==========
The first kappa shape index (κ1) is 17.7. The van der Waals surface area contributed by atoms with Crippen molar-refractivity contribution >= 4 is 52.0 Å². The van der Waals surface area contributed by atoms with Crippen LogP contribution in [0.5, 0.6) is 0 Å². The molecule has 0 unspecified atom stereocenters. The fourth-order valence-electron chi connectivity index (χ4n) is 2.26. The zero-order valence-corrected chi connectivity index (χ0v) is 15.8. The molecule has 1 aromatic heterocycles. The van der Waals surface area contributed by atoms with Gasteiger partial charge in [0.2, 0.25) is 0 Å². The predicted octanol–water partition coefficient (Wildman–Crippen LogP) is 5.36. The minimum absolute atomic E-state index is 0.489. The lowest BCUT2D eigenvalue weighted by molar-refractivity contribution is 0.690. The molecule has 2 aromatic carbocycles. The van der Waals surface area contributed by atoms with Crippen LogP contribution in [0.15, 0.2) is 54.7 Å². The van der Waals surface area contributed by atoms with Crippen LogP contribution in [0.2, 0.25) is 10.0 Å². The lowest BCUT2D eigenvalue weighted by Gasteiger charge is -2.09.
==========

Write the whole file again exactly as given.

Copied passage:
The first kappa shape index (κ1) is 17.7. The van der Waals surface area contributed by atoms with Crippen molar-refractivity contribution >= 4 is 52.0 Å². The van der Waals surface area contributed by atoms with Crippen LogP contribution in [0.5, 0.6) is 0 Å². The molecule has 0 unspecified atom stereocenters. The fourth-order valence-electron chi connectivity index (χ4n) is 2.26. The zero-order valence-corrected chi connectivity index (χ0v) is 15.8. The molecule has 1 aromatic heterocycles. The van der Waals surface area contributed by atoms with Gasteiger partial charge in [0.2, 0.25) is 0 Å². The predicted octanol–water partition coefficient (Wildman–Crippen LogP) is 5.36. The minimum absolute atomic E-state index is 0.489. The lowest BCUT2D eigenvalue weighted by molar-refractivity contribution is 0.690. The molecule has 2 aromatic carbocycles. The van der Waals surface area contributed by atoms with Crippen LogP contribution in [0.15, 0.2) is 54.7 Å². The van der Waals surface area contributed by atoms with Crippen LogP contribution in [0.2, 0.25) is 10.0 Å². The lowest BCUT2D eigenvalue weighted by Gasteiger charge is -2.09.